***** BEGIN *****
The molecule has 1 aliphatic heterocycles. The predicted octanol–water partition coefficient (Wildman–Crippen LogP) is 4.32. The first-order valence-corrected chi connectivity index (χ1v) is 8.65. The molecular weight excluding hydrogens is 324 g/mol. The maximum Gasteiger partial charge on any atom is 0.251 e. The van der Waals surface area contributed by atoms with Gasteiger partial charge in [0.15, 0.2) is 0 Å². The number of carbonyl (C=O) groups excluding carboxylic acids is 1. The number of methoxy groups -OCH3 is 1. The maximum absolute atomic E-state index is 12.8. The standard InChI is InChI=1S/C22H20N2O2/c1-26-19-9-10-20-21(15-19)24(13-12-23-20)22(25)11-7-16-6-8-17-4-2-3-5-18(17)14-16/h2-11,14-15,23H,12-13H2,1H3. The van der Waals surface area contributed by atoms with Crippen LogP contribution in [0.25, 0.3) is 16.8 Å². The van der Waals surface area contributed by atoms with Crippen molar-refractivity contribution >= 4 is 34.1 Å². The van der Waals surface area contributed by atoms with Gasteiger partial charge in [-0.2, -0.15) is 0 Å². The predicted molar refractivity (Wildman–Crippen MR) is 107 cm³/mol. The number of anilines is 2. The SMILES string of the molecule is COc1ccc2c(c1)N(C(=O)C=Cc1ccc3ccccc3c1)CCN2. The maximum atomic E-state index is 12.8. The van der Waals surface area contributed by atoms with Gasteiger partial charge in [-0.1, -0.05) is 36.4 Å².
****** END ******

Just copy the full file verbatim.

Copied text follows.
The molecule has 1 aliphatic heterocycles. The predicted octanol–water partition coefficient (Wildman–Crippen LogP) is 4.32. The first-order valence-corrected chi connectivity index (χ1v) is 8.65. The molecular weight excluding hydrogens is 324 g/mol. The maximum Gasteiger partial charge on any atom is 0.251 e. The van der Waals surface area contributed by atoms with Gasteiger partial charge in [0.15, 0.2) is 0 Å². The number of carbonyl (C=O) groups excluding carboxylic acids is 1. The number of methoxy groups -OCH3 is 1. The maximum absolute atomic E-state index is 12.8. The standard InChI is InChI=1S/C22H20N2O2/c1-26-19-9-10-20-21(15-19)24(13-12-23-20)22(25)11-7-16-6-8-17-4-2-3-5-18(17)14-16/h2-11,14-15,23H,12-13H2,1H3. The van der Waals surface area contributed by atoms with Crippen LogP contribution in [0.25, 0.3) is 16.8 Å². The van der Waals surface area contributed by atoms with Crippen molar-refractivity contribution >= 4 is 34.1 Å². The van der Waals surface area contributed by atoms with Gasteiger partial charge in [-0.2, -0.15) is 0 Å². The predicted molar refractivity (Wildman–Crippen MR) is 107 cm³/mol. The number of anilines is 2. The SMILES string of the molecule is COc1ccc2c(c1)N(C(=O)C=Cc1ccc3ccccc3c1)CCN2. The maximum atomic E-state index is 12.8. The van der Waals surface area contributed by atoms with Gasteiger partial charge in [-0.1, -0.05) is 36.4 Å².